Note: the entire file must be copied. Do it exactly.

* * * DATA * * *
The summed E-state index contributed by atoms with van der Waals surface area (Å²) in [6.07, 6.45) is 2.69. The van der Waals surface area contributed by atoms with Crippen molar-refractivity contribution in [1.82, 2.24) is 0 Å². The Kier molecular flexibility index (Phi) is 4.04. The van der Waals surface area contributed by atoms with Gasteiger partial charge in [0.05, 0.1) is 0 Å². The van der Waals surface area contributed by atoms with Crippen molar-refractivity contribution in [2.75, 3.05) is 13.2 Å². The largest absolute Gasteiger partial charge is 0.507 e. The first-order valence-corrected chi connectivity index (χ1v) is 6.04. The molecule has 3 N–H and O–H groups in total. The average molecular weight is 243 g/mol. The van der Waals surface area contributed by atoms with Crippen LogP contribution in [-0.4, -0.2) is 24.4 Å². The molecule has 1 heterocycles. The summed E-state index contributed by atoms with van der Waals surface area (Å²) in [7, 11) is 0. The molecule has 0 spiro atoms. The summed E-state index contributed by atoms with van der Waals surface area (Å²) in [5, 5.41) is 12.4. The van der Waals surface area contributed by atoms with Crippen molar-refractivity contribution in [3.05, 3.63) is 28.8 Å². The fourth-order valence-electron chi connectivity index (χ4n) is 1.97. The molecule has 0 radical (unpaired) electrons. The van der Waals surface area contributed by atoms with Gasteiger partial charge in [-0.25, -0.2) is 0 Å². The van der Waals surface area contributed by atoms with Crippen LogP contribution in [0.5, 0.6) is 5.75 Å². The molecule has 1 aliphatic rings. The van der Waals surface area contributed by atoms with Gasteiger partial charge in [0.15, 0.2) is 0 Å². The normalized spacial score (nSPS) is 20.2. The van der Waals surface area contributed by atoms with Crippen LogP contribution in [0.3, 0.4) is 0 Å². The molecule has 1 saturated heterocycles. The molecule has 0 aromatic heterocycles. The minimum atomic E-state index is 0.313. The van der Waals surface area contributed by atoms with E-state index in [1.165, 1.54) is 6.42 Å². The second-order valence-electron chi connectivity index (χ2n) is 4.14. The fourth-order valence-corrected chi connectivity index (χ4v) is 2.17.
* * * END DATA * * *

The summed E-state index contributed by atoms with van der Waals surface area (Å²) in [6.07, 6.45) is 2.69. The van der Waals surface area contributed by atoms with Crippen molar-refractivity contribution in [1.82, 2.24) is 0 Å². The Kier molecular flexibility index (Phi) is 4.04. The van der Waals surface area contributed by atoms with Gasteiger partial charge in [0.05, 0.1) is 0 Å². The van der Waals surface area contributed by atoms with Crippen molar-refractivity contribution in [2.75, 3.05) is 13.2 Å². The largest absolute Gasteiger partial charge is 0.507 e. The first-order valence-corrected chi connectivity index (χ1v) is 6.04. The molecule has 3 N–H and O–H groups in total. The average molecular weight is 243 g/mol. The van der Waals surface area contributed by atoms with Crippen LogP contribution in [-0.4, -0.2) is 24.4 Å². The molecule has 1 heterocycles. The summed E-state index contributed by atoms with van der Waals surface area (Å²) in [7, 11) is 0. The molecule has 0 spiro atoms. The summed E-state index contributed by atoms with van der Waals surface area (Å²) in [5, 5.41) is 12.4. The van der Waals surface area contributed by atoms with Crippen molar-refractivity contribution in [3.05, 3.63) is 28.8 Å². The fourth-order valence-electron chi connectivity index (χ4n) is 1.97. The molecule has 0 radical (unpaired) electrons. The van der Waals surface area contributed by atoms with Gasteiger partial charge in [-0.25, -0.2) is 0 Å². The van der Waals surface area contributed by atoms with Crippen LogP contribution in [0.5, 0.6) is 5.75 Å². The molecule has 1 aliphatic rings. The van der Waals surface area contributed by atoms with Gasteiger partial charge in [0.15, 0.2) is 0 Å². The normalized spacial score (nSPS) is 20.2. The van der Waals surface area contributed by atoms with Crippen LogP contribution in [0.3, 0.4) is 0 Å². The molecule has 1 saturated heterocycles. The molecule has 0 aromatic heterocycles. The minimum atomic E-state index is 0.313. The van der Waals surface area contributed by atoms with E-state index in [1.165, 1.54) is 6.42 Å². The second-order valence-electron chi connectivity index (χ2n) is 4.14. The fourth-order valence-corrected chi connectivity index (χ4v) is 2.17.